Controlling a Power Play in Hockey

A player from the opposing team has just received a penalty for tripping, and for the next two minutes, your squad has a man advantage. Congratulations, you're about to go on a power play!

Few things are as important to the success of a hockey team on any level as its ability to score goals during a power play. A power play occurs when the opposing club is whistled for a penalty and one of its players goes to the penalty box. Thus, one team has the numerical superiority during the penalty time — unless the team with the advantage scores, in which case the power play ends. Coaches use a variety of plays to try to score while they have the advantage, and the power play often creates some of the game's most exciting moments — whether it's a flurry of slap shots from the point (that area on the rink just inside the blue line near the boards) or a scramble for rebounds in front of the net.

A good power play is a deadly weapon, and no team can win a championship without one.

Control is a key when it comes to setting up the power play. Control and patience. Most National Hockey League teams use what is known as the umbrella (see Figure 1). In the middle of the ice, just inside the blue line of the offensive zone, is the shooter (#2), the player on the power play team who fires the puck at the net best. To his right, farther down the ice and along the boards, is another forward (#3). And on the opposite side of the zone, perhaps a bit closer to the blue line, is another teammate (#1). Parked in front of the net is another forward (#4), usually a tough guy who can muscle his way around the opposing defensemen, screen the goaltender, punch in rebounds, and deflect in shots. A little bit higher up (closer to the blue line), but still in the middle, is the center (#5).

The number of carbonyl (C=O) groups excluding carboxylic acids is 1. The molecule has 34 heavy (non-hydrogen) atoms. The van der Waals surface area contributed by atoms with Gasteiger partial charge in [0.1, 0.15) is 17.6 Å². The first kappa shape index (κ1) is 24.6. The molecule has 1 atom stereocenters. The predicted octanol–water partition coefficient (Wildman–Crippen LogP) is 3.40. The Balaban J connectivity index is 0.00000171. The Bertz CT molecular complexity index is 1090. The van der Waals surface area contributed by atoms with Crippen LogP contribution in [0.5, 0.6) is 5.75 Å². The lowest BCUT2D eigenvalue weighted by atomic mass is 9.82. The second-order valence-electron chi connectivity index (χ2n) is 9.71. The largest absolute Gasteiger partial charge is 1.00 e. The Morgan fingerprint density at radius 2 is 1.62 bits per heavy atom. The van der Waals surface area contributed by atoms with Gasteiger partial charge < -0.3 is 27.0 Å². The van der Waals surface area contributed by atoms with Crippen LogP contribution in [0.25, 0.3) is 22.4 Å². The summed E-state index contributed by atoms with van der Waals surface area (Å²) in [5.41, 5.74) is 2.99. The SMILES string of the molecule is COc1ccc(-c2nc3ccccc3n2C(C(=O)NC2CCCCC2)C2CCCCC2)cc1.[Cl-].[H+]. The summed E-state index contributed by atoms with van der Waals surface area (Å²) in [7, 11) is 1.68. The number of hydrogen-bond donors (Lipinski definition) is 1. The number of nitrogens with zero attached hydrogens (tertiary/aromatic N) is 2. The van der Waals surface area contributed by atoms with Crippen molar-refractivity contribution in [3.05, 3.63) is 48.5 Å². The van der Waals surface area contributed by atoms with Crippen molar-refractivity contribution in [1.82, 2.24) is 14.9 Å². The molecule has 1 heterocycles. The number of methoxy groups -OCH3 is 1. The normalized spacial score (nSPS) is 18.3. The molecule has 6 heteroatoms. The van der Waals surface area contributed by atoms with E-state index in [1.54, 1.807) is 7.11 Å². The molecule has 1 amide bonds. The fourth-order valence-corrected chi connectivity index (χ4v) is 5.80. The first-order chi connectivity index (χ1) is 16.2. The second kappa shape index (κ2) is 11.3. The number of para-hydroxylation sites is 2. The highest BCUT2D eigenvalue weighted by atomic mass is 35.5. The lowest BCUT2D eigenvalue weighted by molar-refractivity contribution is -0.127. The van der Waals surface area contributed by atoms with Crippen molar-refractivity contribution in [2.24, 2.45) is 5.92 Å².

Figure 1: The umbrella in action.

The basic idea is to move the puck among the five offensive players until one of them has an opening and can shoot. Crisp passes are essential, and so is making use of the man advantage.

  • Get the two-on-one situations.
  • Get the puck to the open man.
  • Get off the shots.

And be sure to take what the other team gives. If a defender comes to you, then one of your teammates is open somewhere. Try to find him. And even if you don't have the puck, make something happen.

  • Get in the goalie's way.
  • Look for rebounds.
  • Keep the puck in the zone if a defender tries to shoot it out.

A good professional team can work a power play like magic, but kids don't have to be quite so sophisticated. Forget about slap shots, for example. The big windups look flashy but are far too difficult for younger players to translate into good shots. Kids should concentrate instead on basic wrist shots, which can be even more effective, not only in scoring goals but also in setting up deflections and rebounds.

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